Basal Cell Carcinoma Excision - What Can You Expect?
If your doctor has diagnosed that suspicious little lump under your skin as Basal Cell Carcinoma, you may be facing a simple surgical procedure to get rid of that pesky bump that will scab and bleed, but just won't go away.
First of all, congratulations for getting it looked at by a doctor. Most of us know that a sore that doesn't heal or a bump that doesn't go away, should have a professional medical evaluation.
I knew I should have it examined, but like many others do, I put it off thinking it would eventually go away.
I Tried All Kinds of Remedies
Like me, you may have tried antibiotic ointment, aloe vera, vitamin e oil, tea tree oil, and all of the usual home remedies, but if you see no improvement it's time to seek a doctor's opinion.
Most of us wait longer than we should. I did, even when It was scabbing, bleeding, seeming to heal, and then going through the cycle again.
Yes, "carcinoma" does mean cancer but the good news is -- as some doctors will tell you-- a Basal Cell Carcinoma is "the best kind of cancer you can have" because it rarely spreads to other areas and organs.
The worst things about BC are that they do tend to keep growing. They can cause some disfigurement and topical medicines or other non- surgical procedures are rarely effective.
Most skin cancers are caused by DNA mutations in skin cells as a result of exposure to UV sunlight.
The sun exposure you experienced many years ago can be the source of the damage which eventually causes the cells to multiply uncontrollably.
The "Scarface" Photo Shows The Day After Surgery
Yes, it's me with a scar I should have had a year ago. If I had gone to the doctor earlier it would have been smaller.
No, I haven't been dueling Mensur style at a German university, and it's not the result of a botched face lift.
I finally had a brief doctor's-office surgery that removed a skin cancer above my upper lip on the right side.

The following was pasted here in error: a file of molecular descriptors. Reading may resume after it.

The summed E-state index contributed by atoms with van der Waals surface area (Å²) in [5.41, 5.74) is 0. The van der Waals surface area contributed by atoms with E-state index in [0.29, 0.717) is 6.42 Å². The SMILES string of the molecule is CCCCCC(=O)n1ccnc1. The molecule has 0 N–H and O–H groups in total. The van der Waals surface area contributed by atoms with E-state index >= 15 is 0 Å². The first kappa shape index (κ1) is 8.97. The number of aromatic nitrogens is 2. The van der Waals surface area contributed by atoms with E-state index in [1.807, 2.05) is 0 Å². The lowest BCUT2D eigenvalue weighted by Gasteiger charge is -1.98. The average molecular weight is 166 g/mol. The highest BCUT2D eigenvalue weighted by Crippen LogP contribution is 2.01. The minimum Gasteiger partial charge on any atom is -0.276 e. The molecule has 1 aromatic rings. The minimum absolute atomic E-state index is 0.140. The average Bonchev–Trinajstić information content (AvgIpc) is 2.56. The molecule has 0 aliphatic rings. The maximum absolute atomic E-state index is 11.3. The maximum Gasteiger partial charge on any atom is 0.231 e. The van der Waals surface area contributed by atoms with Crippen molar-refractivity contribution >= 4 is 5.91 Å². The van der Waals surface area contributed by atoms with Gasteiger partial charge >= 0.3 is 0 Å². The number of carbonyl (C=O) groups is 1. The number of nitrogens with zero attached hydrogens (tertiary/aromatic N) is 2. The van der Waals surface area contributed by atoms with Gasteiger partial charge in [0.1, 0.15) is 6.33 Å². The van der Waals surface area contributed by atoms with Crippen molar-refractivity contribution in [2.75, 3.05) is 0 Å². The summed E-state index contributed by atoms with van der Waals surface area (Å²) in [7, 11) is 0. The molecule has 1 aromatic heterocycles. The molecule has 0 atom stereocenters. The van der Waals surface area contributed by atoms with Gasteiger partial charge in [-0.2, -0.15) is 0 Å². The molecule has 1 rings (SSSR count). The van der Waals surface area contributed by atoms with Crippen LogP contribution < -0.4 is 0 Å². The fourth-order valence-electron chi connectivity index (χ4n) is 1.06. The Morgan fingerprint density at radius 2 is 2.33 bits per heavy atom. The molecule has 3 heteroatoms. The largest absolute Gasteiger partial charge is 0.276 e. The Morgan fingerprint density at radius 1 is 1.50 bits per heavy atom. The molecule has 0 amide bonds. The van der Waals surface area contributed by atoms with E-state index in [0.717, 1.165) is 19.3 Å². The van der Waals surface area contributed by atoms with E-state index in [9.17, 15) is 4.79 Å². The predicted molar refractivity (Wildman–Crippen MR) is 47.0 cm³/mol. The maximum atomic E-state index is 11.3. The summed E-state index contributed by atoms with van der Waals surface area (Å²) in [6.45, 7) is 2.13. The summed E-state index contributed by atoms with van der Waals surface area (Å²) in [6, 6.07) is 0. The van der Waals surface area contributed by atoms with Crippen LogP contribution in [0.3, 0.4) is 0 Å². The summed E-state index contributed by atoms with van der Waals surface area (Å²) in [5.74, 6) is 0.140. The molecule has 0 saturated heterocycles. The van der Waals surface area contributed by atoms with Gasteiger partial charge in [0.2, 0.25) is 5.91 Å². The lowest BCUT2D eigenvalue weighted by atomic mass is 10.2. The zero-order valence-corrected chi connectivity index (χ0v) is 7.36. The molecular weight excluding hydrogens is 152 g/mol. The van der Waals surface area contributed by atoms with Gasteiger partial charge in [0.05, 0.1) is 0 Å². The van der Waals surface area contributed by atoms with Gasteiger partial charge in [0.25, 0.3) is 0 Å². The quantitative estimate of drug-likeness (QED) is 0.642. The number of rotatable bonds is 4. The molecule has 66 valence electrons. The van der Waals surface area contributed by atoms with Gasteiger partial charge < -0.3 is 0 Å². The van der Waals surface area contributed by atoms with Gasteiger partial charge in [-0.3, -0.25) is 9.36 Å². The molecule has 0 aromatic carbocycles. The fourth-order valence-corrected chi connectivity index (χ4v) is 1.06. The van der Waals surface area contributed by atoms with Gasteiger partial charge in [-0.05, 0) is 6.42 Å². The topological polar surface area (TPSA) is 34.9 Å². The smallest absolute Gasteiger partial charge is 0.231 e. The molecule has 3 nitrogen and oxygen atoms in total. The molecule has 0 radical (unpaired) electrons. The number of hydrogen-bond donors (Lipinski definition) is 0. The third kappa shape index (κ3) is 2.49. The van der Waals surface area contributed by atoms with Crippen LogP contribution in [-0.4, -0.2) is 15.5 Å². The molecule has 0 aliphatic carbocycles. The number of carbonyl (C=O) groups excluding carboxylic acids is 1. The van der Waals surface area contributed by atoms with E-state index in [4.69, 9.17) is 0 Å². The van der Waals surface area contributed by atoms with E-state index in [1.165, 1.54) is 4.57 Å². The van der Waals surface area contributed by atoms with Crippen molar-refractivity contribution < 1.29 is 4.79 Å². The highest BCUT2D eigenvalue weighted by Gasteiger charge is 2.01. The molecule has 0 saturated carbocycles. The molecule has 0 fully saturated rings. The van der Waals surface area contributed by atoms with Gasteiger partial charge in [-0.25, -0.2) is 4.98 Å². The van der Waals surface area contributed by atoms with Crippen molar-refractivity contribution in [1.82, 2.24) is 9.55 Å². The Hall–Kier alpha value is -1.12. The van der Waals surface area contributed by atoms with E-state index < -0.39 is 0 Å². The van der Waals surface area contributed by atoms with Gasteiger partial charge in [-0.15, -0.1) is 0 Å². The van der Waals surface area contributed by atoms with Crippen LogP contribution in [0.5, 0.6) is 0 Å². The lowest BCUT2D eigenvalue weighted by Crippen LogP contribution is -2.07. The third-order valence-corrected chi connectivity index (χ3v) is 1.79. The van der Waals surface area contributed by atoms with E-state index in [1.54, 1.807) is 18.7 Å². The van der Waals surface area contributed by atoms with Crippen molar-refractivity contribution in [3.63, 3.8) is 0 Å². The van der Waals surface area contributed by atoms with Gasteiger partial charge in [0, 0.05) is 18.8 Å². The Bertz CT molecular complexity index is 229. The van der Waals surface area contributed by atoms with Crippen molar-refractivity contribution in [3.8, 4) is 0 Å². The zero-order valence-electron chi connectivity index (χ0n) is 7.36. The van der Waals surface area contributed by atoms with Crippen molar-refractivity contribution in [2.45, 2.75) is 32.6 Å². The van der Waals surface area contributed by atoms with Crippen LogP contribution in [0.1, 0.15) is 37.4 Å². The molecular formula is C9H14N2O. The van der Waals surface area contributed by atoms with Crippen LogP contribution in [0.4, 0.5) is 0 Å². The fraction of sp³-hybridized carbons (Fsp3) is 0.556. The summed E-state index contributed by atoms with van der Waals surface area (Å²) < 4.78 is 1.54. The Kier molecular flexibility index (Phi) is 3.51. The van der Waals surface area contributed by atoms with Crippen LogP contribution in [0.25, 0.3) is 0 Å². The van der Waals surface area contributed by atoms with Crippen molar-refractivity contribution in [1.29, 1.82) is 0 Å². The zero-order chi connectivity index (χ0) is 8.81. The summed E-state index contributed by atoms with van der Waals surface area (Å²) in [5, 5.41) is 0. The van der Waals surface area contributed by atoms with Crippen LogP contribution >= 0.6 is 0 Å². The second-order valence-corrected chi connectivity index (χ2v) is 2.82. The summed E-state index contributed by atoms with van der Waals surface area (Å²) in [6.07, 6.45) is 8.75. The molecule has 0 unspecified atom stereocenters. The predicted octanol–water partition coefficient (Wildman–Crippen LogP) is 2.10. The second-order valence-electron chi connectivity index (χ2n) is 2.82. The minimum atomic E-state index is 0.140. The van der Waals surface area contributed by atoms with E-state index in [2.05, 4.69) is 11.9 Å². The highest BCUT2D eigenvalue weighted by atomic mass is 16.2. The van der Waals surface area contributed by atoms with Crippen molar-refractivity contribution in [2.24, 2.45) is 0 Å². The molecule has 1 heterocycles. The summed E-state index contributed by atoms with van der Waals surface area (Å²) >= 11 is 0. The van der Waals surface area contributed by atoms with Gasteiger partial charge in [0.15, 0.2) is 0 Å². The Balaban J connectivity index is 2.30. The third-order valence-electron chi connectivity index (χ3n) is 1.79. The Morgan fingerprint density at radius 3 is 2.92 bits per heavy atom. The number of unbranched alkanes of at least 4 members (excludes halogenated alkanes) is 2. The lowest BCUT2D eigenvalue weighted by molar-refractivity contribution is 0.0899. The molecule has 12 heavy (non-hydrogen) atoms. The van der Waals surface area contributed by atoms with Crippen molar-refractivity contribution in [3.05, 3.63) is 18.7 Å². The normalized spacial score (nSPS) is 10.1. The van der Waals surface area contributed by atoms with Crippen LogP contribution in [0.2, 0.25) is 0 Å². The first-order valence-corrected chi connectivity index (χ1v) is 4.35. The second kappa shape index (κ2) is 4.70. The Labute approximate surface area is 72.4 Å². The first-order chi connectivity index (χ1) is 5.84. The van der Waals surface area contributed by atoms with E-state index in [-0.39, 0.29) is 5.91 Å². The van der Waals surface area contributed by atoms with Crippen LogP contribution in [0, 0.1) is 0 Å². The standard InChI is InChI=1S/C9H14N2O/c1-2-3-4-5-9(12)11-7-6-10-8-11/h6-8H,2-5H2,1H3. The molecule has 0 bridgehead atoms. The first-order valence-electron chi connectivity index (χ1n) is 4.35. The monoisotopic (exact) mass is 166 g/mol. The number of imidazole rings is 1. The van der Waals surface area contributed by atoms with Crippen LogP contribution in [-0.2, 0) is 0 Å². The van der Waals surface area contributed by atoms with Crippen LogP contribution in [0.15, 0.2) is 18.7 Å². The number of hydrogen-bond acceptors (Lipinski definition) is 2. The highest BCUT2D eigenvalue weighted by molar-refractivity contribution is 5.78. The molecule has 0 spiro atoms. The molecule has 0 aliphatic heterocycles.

The little bump, a Basal Cell Carcinoma is now gone.
The nurse bandaged my wound with a big lump of gauze and strips of tape that reached over the bridge of my nose to under my chin, which kind of made me look like Bert Lahr in his makeup as the Cowardly Lion from the Wizard of Oz.
Six sutures, a swollen lip, some minor pain and a bit of a headache were all I had the day after the excision.
With the dressings removed it looked like I had half of a Fu Manchu mustache. The swollen lip gave me the unintended expression of a condescending sneer.
Both of these effects were short-lived.
Basal Cell Excision: Warning! Blood is involved.
I had previously been diagnosed by the physician's assistant, so when the dermatological surgeon walked into the room on the day of my appointment it was the first time I had seen him.
The fleeting thought passed through my mind: "Why am I going to let a complete stranger, whom I have never seen before, cut my face open?"
On the other hand, he seemed calm and confident. More importantly, I knew he was a certified surgeon, and personally knew someone who had been through a similar procedure done by him.
If you need to have this done, especially if it is in a sensitive place, you will probably want to use a skin specialist.
The video accompanying this article, looks a lot like what happened to me. If you are sensitive about blood it may be a little too gory for you, but If you want a good picture of what will happen it might also reassure you.
One difference between the video and my surgery is that mine was near my mouth, so I was unable to talk and ask questions like the person making the film. Actually, I would prefer that my doctor be fully focused on the task at hand, rather than having a conversation.
Though my doctor wasn't talkative, he did warn me when he was doing something different. He prepped the area with antiseptic then used a marker to locate the lesion